CCE 35 has already reported on the series of arrests in Tallinn. According to more precise information, the following people were arrested on 13-14 December 1974 in Tallinn: Dr Arvo Varato (40 years old); engineer Matti Kiirend (36 years old); Kalju Mattik (41 years old), lecturer at the Polytechnic Institute; and engineer Artyom Yuskevich (43 years old, a Ukrainian and a member of the CPSU).
On 4 January 1975 engineer Sergei Soldatov (41 years old), a former lecturer at the Polytechnic Institute, was arrested in connection with the same case. In 1969 Soldatov was interrogated as a witness in the case of the Baltic Fleet Officers (see CCE 11.5). On that occasion he was subjected to an out-patient psychiatric examination and was declared not responsible.
The arrested are charged with “anti-Soviet agitation and propaganda”. They are, apparently, being accused of producing and disseminating “The Program of the Estonian National Front”, the article “Russian Colonialism in Estonia”, and the journal The Light of Freedom. During the search, tape-recordings of the Gulag Archipelago (in Russian) and a rough copy of an Estonian translation of it, were allegedly found. The arrested men were blackmailed with the possibility of prosecution on charges of sabotage (an empty KGB car had been burnt in Tallinn), and some sort of murder. The investigation was conducted by special investigators of the KGB, Pimenov and Berzins.
In March Soldatov was transferred to Moscow, apparently for an in-patient psychiatric examination. The investigator told Soldatov’s wife that he would very likely be declared not responsible.
Soldatov sent the following letter from prison:
This test has been sent to me by God and I commit my fate into His hands. Nothing, not even death, will deprive me of my good name. As regards the charges against me under Article 68 of the Estonian Criminal Code, I am completely innocent, for I have always thought not of injuring or destroying anything but of good deeds and the betterment of life, of establishing friendly relations between people. The court of humanity and history will undoubtedly vindicate me, and progressive society is on my side. They will soon come to understand and sense this. But now a routine sacrifice is needed and I shall carry my cross in sacred awareness of this fact.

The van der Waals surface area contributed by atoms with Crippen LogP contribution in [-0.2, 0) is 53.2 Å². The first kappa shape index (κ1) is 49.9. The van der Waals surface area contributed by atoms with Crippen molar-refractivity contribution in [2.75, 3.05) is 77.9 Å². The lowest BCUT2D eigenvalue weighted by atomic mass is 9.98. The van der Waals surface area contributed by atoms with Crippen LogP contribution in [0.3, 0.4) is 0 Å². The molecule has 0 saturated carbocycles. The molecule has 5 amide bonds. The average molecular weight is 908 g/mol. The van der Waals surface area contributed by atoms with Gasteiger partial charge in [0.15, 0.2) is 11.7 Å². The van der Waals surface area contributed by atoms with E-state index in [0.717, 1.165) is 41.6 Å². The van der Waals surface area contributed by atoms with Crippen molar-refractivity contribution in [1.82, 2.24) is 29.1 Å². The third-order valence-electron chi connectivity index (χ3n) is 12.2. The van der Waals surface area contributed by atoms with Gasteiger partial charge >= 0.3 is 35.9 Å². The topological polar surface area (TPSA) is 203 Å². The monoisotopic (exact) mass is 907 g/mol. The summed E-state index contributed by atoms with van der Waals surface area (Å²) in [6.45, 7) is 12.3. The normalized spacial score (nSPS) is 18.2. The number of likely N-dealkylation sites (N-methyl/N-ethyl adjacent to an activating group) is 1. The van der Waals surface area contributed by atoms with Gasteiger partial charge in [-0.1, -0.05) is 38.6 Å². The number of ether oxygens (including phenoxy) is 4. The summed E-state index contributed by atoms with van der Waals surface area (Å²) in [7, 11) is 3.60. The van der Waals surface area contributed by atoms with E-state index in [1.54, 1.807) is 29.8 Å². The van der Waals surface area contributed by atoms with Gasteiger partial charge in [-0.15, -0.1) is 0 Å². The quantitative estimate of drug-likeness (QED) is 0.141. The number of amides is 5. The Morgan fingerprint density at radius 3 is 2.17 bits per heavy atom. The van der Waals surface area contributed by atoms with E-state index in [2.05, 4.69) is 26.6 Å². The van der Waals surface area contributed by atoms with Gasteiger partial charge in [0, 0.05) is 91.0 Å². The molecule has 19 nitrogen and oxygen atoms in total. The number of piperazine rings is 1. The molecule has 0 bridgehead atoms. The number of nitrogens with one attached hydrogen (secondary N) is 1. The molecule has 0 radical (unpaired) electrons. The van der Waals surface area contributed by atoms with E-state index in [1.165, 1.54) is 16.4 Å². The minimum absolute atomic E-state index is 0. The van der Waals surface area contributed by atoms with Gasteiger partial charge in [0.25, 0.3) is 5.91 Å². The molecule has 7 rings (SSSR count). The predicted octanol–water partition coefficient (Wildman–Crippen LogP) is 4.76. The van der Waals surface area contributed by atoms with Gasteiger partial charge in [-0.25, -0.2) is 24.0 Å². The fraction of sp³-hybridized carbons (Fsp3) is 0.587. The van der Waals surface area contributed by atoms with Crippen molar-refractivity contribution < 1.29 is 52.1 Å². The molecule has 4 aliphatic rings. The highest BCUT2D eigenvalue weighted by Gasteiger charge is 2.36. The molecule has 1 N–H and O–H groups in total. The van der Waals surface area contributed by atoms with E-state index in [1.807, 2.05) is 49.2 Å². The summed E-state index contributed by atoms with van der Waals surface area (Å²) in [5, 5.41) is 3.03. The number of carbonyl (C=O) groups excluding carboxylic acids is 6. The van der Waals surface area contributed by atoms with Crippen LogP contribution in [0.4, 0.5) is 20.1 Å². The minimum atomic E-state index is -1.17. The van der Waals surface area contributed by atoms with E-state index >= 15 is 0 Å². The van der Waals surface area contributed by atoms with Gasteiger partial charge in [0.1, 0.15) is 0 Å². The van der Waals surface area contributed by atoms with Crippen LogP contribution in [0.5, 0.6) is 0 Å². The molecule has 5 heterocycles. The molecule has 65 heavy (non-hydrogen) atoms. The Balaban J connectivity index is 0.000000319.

What, apart from the ideals of love and truth, has guided my life? Now I am being misrepresented and depicted as a criminal by people who are themselves blind and have lost their way. They do not understand that they are condemning, not an individual, but a maturing social phenomenon, which has the future on its side and which, in spite of everything, is inescapable. It will come to fruition before the 1980’s are over.
For several months searches and interrogations in connection with this case took place in Tallinn, Tartu and Riga. Several dozen searches were conducted. At least three searches in connection with the “Tallinn case” took place in Moscow. One of these was at the flat of philologist Igor Kochetkov.
In March Georgy Davydov (CCE 29, 34) was transferred from Vladimir Prison to Tallinn, After confirming evidence he had given as a defendant during the investigation of his own case, he refused to give further evidence. On 27 May Davydov was sent back to Vladimir.
In the Perm camps Davydov’s co-defendant, Vyacheslav Petrov (CCE 29), was interrogated about the “Tallinn case”.
In the Mordovian camps Alexander Bolonkin (CCE 29, 30) was interrogated in connection with the same case. He was questioned by Lieutenant-Colonel Nikitin, the deputy chief of the Dubrovlag investigation department, who has worked in the K G B since Stalin’s time.
Bolonkin’s co-defendant, Valery Balakirev (CCE 29, 30), was summoned from Moscow to Tallinn for interrogation.